Zimbabweans are divided over Cecil John Rhodes’ grave in the Matobo National Park, a sacred hill where for centuries Zimbabweans would go to consult their ancestors.
Rhodes died more than 120 years ago in South Africa aged 48.
Modern-day South Africa, Zimbabwe and Zambia were named Rhodesia after him
Part of younger Zimbabweans want Rhodes’ grave and remains removed to rid the country of the last vestiges of colonialism, AFP reported.
But the grave attracts tourists who bring much-needed income for surrounding villages – and many local people oppose any exhumation.
In neighbouring South Africa, students at the University of Cape Town launched a “Rhodes-Must-Fall” protest in 2015, initially to pull down Rhodes’s statue at the campus.
It later morphed into a global campaign, which saw Oxford University resisting calls to remove a statue of the politician – placing an explanatory panel next to it instead.
Often described as a philanthropist but also an arch-racist, Rhodes dreamt of a British Africa from Cape Town to Cairo, with the blessings of Queen Victoria.
Cynthia Marangwanda, 37, from Harare, is enraged by the presence of Rhodes’s grave. She believes he chose that site because he knew its spiritual significance to the local people.
The activist said it was his “final display of power, a deliberate and calculated act… of domination.”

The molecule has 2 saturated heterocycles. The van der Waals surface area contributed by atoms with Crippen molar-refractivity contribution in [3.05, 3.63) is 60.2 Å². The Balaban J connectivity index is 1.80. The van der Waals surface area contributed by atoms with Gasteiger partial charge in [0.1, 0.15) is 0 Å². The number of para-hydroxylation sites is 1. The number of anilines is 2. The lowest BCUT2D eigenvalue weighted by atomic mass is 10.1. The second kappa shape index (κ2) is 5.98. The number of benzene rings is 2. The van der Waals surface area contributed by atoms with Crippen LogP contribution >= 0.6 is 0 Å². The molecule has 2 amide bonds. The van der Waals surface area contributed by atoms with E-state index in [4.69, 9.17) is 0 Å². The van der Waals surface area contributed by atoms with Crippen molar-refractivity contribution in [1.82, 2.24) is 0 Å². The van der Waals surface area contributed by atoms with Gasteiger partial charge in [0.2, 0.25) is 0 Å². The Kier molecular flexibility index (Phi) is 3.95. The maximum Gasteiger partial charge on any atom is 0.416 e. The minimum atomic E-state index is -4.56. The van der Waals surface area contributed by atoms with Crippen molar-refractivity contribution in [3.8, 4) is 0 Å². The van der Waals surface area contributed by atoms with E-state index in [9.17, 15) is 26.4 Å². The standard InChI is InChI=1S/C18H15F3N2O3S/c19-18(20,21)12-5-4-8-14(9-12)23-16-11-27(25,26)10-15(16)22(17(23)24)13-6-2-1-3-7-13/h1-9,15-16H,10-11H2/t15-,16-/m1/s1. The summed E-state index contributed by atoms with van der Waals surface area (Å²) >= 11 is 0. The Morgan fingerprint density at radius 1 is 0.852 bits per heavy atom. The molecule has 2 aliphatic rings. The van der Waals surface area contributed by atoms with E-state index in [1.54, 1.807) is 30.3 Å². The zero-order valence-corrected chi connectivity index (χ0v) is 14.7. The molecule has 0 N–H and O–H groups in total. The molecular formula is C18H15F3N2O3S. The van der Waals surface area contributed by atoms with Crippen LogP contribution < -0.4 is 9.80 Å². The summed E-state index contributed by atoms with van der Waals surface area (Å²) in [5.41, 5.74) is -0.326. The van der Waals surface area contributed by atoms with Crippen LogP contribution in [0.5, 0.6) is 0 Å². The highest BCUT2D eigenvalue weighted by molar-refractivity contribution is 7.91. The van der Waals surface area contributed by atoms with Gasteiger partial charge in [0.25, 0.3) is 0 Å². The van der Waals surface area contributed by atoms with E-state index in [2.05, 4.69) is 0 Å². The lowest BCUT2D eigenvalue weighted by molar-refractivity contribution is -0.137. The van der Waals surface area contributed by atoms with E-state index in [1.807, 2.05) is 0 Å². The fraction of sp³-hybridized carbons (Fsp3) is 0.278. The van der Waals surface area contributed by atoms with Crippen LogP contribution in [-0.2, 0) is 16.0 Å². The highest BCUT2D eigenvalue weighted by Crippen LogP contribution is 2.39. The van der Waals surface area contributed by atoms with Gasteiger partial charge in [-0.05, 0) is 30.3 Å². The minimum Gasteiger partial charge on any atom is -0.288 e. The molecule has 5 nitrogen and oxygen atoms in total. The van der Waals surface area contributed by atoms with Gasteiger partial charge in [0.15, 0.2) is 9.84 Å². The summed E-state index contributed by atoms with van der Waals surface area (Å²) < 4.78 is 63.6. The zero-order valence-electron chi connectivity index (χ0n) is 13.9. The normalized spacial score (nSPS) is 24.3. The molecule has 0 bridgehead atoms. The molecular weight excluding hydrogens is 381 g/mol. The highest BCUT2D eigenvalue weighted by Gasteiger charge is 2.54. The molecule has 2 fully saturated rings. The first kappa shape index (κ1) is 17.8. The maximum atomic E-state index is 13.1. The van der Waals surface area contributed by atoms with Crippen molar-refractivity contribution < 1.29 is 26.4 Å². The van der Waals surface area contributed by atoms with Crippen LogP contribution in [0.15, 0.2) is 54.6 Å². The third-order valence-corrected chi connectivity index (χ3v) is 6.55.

The economic benefits accruing from tourism, do not hold water for Marangwanda.
She believes “Matobo is such a beautiful landscape, it doesn’t need this colonial grave,” to attract foreign visitors.
Tafadzwa Gwini, a 33-year-old historian and co-founder of the Rhodes-Must-Fall campaign said the presence of the grave in Zimbabwe is an “insult to our very existence as a people.”
Gwini said exhuming the remains “is a form of reclaiming our identity as a people.”
Nicky Johnson, a 45-year-old white Zimbabwean simply doesn’t understand the outrage around the grave. He spoke to AFP:
I brought my kids. I also came here as a kid. History shouldn’t be tampered with. He wanted to be buried here, that’s how it should be.
Akhil Maugi, 28, who lives in Bulawayo, shares similar sentiments. He said:
You can’t erase what happened. No one would come here if this grave was gone.
Pathisa Nyathi, a 71-year-old local historian, points out that it was “the grandeur of the rocks” that made it a “holy site” that once attracted pilgrims from neighbouring countries.
The “pre-eminent shrine” in the region “was sacred to Africans” but not to Rhodes, said Nyathi.
Micah Sibanda, 82, said Rhodes’s grave is “important” to the villagers because it attracts visitors who in turn buy crafts “and we get some money to send our kids to school, … get food and clothing,” said Sibanda.
After all, Sibanda said, the white visitors are also coming “to pay respects to their own ancestor.”